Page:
Today we’re honored to feature this guest post by 88 Bikes Founder Dan Austin.
While galavanting through the hinterlands of Mongolia a couple of weeks ago, my brother Jared and I spotted an idyllic ger, set on a hillside, lit up in the sun. We hiked through the stubbled grass and were met halfway up the hill by three teenage girls, a couple little kids and an old fellow who looked like he’d been squinting into the sun across these eternal fields for the better part of eighty years. I asked him the question I always ask when traveling with 88bikes, but didn’t expect an answer. I was shocked when, after our fixer translated my question, the nomad’s rutted face broke into a huge grin.
Tell me about your first bike.
Mongolia is not a country known for its bike culture; bikes are, in fact, hard to find and expensive. But even here, in the land of horses, motorcycles and Genghis Khan, the nomad gave me an answer similar to those we’d heard everywhere from Africa to Southeast Asia.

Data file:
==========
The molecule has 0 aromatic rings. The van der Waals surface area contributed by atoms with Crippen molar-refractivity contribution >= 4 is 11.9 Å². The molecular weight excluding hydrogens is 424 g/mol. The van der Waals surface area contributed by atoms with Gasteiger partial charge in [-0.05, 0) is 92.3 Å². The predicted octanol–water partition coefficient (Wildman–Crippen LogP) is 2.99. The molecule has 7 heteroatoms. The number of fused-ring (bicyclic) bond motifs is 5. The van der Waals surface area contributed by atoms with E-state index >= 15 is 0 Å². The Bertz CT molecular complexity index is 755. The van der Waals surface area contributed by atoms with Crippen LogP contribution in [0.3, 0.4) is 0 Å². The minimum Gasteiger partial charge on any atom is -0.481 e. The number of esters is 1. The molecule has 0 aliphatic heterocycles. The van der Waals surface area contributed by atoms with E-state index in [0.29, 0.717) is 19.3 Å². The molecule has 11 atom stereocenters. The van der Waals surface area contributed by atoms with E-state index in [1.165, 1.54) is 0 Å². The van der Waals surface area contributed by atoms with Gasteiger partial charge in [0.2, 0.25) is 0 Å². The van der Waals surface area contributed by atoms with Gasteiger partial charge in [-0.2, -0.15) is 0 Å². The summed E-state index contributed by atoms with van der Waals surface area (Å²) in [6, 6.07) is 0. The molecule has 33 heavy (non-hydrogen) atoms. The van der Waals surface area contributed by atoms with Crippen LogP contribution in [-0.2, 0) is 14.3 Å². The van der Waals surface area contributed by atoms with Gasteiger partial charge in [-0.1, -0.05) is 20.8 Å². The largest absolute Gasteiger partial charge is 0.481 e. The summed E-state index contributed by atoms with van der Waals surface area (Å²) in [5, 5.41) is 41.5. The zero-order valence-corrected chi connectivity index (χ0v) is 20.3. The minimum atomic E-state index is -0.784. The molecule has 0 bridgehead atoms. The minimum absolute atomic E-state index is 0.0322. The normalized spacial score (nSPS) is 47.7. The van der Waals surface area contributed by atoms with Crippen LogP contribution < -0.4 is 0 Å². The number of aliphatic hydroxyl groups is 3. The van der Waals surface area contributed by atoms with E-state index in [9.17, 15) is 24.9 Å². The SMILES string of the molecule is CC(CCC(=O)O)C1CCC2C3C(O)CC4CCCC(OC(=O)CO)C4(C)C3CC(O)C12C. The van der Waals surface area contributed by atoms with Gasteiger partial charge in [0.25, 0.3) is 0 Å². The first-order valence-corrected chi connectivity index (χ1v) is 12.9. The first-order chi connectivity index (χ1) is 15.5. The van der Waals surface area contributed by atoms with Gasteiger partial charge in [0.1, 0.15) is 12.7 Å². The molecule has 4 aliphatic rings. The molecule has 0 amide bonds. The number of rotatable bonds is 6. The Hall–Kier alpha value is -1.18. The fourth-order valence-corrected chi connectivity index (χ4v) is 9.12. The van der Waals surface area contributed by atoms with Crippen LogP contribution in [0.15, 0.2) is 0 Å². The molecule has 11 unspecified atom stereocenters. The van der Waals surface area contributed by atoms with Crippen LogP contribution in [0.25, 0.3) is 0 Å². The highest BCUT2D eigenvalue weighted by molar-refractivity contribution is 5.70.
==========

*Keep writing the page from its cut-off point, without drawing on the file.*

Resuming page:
“It was a Russian tank from the forties… it was heavier than me! I rode it everywhere!”
“Do your granddaughters have bikes?”
We turned to the girls: “Would you like bikes?” They lit up. “We’ll be back in a month,” we said. “And we’ll have something for you.”
The 88bikes Foundation endows orphanages, ashrams, centers and schools throughout the developing world with bikes for the kids. These heroic tikes have surmounted incredible obstacles–war, poverty, slavery, disease–and they’ve typically escaped with their smiles and their optimism in tact. We don’t usually trawl the countryside for bike recipients, but we made an exception this time. In the crisp, sunny Autumn before the first snow flies, we’ll return to that ger (hopefully they haven’t yet moved on!), and give these kids the opportunity to enjoy the same happiness their grandfather enjoyed seventy years ago.
Every kid should enjoy her childhood, and every kid should have a bike.